Bone cancer can be distinguished into primary and secondary bone cancer. When cancer spreads within the cells of the bone, it is classified as Primary Bone Cancer. Examples of primary bone cancer include Osteosarcoma, Ewing Sarcoma, Malignant Fibrous Histiocytoma and Chondrosarcoma.
In cases where cancer which originated from another part of the body, has spread to the bone, it gets classified as Secondary Bone Cancer.
The most common symptom of cancerous tumours in bone are pain, which gradually increases over time with the creation of bone lesions.
Other symptoms include:
Many patients will not experience any symptoms making the prognosis difficult. The only giveaway would be a painless mass which could confirm bone cancer. Some bone tumours may weaken the structure of the bone causing pathologic fractures.
Although bone cancer does not have a clearly defined cause, researchers have identified several factors that increase the likelihood of developing these tumours.
Myeloma, a type of white blood cell which produces antibodies, has a probability of multiplying unusually or releases too much protein (immunoglobulin) into the bones and blood, giving rise to bone cancer.
Osteosarcoma occurs more frequently in people who have had high-dose external radiation therapy or treatment with certain anticancer drugs. Studies indicate that children are more susceptible to osteosarcoma.
A small number of bone cancers are due to heredity. For example, children who have had hereditary retinoblastoma (an uncommon cancer of the eye inherited by a faulty gene) are at a higher risk of developing osteosarcoma.
It is also observed individuals who have hereditary defects of bones or metal implant to correct fractures, are more likely to develop osteosarcoma.
The following groups have a higher chance of developing bone cancer:
The doctor may order a blood test to identify the cause of the cancer. The patient will then be referred to a bone specialist (orthopaedic surgeon) to examine the bone tumour. The following diagnostic tests may be ordered:
The options on treatment for bone cancer depends on several factors, such as what type of bone cancer it is, where it is located, how aggressive it is, and whether it is localized or spread. There are typically 4 stages of bone cancer which have various treatment options. If the tumour in the bone is of low grade, it is called as Stage 1 Bone Cancer. In case the cancer in the bone is of high-grade, then it is classified as Stage 2 Bone Cancer. A Metastatic bone cancer which has spread to other parts of the bone then it is called Stage 3 Bone Cancer. Advanced cases where it has spread to other parts of body gets classified as called Stage 4 Bone Cancer. Some of the latest bone cancer treatment options that available are:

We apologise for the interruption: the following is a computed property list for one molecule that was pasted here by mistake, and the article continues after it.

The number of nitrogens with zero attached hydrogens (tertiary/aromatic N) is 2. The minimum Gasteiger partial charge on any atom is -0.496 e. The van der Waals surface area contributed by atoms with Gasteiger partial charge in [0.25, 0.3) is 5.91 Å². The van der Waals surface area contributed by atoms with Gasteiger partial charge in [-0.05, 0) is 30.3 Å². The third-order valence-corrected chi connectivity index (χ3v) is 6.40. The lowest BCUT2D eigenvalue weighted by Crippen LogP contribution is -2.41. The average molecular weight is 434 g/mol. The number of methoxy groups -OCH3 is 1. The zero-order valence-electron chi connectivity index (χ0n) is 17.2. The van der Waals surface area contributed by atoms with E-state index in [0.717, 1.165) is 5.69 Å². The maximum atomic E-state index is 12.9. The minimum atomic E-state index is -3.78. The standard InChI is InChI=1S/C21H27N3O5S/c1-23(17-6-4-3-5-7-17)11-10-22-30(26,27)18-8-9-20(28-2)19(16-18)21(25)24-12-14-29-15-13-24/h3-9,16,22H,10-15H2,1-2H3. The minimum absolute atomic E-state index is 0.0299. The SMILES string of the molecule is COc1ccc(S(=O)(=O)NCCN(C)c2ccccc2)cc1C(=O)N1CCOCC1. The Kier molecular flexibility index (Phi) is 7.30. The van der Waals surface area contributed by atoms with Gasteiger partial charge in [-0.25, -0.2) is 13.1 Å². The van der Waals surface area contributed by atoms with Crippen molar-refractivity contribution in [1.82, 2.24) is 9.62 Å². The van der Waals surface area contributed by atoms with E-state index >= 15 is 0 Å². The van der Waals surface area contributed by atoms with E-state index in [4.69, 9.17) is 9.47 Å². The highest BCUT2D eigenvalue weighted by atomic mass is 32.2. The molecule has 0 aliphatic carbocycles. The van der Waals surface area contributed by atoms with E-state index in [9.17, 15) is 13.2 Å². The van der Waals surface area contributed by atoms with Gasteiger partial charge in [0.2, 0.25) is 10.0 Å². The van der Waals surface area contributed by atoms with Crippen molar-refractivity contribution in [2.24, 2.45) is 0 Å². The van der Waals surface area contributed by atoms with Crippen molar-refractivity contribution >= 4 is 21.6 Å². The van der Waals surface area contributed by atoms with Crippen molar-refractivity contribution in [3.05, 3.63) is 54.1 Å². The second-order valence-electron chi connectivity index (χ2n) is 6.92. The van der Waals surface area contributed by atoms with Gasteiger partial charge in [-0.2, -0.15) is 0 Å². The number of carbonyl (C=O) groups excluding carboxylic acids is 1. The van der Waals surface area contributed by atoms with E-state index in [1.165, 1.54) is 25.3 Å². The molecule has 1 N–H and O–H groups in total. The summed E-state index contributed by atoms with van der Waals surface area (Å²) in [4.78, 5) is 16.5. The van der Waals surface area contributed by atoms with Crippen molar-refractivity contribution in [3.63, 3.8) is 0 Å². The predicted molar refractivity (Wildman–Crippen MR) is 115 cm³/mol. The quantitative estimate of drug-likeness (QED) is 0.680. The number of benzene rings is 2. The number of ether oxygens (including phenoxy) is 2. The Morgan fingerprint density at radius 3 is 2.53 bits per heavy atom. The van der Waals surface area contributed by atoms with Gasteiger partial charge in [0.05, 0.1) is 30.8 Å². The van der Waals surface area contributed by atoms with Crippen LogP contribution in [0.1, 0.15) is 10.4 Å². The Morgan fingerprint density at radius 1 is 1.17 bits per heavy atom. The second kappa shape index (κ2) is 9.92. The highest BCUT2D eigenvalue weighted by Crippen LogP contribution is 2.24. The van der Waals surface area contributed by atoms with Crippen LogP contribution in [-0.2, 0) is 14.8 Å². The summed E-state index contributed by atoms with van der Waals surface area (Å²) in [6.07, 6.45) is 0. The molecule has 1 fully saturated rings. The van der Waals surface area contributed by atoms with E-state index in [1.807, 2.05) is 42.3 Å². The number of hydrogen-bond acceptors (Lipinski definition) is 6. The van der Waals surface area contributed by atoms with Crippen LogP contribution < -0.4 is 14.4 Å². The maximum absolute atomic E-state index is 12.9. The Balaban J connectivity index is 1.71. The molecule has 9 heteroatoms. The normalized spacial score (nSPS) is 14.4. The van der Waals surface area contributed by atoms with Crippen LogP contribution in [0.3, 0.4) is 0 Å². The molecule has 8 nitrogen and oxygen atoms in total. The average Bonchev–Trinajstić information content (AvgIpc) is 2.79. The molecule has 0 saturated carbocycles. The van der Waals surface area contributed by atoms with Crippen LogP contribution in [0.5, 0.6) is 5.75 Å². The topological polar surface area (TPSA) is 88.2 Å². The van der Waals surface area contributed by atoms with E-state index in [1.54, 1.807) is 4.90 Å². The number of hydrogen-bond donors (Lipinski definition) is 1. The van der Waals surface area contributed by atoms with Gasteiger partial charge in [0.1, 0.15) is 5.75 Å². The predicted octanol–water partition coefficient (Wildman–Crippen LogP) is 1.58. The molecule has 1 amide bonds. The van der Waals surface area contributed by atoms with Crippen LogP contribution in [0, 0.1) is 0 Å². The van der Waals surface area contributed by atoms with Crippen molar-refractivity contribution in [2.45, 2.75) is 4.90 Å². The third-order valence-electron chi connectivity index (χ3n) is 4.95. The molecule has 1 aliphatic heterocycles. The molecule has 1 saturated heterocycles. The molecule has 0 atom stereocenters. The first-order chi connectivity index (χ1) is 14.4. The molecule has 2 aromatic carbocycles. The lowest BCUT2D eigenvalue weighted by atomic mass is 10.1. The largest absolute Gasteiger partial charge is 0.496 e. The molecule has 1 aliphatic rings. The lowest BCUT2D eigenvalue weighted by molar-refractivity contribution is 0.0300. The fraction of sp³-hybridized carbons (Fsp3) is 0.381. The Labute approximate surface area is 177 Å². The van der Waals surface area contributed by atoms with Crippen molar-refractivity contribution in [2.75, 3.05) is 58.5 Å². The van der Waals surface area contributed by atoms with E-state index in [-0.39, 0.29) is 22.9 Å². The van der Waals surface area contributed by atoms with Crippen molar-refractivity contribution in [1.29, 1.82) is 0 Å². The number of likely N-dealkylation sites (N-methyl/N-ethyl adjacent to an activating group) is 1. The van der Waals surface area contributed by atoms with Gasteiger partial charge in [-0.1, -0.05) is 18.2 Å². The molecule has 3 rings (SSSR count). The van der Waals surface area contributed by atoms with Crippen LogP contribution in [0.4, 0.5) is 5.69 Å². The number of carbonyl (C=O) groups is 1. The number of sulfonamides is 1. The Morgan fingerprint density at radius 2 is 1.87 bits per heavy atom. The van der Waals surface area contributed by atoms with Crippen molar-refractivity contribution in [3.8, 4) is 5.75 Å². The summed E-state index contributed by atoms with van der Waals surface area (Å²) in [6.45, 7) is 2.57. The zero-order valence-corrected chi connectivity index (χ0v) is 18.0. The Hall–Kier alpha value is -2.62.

Surgery – in this form of bone cancer treatment, the aim is to remove the tumour completely along with some of the bone tissue that surrounds it. If some of the cancer is left behind after surgically removing the tumour, it may continue to grow and eventually spread. Limb sparing surgery, also known as limb salvage surgery means that surgical intervention occurs without having to amputate the limb. During the leg or arm treatment, the surgeon may take some bone from another part of the body to replace lost bone (bone graft), or an artificial bone may be put in. In some cases, however, amputation of a limb may be necessary during treatment.
Radiation Therapy – it is also known as radiotherapy, radiation oncology and XRT. Approximately 40% of patients of all types of cancer undergo some kind of radiotherapy. It involves the use of beams of high-energy X-rays or radiation particles to destroy cancer cells for a certain duration based on treatment. Radiotherapy works by damaging the DNA inside the tumour cells, destroying their ability to reproduce. This type of treatment is recommended for Metastatic bone cancer treatment. Radiotherapy can be used for different reasons:
Given the benefits of radiation therapy, the patient must be wary of the side effects during the treatment which ranges from Fatigue, Loss of Appetite & changes in the skin area where it treated. Common skin changes include redness, hair loss, blistering & peeling. There are also instances of low blood counts, nausea, vomiting and diarrhoea. In special cases where the pain aggravates, it would be advisable to talk to your treatment doctor.
Chemotherapy is the use of chemicals (medication) to treat disease, specifically for the destruction of cancer cells. During the treatment, cytotoxic medication prevents cancer cells from dividing and growing. In general, chemotherapy has 5 possible goals: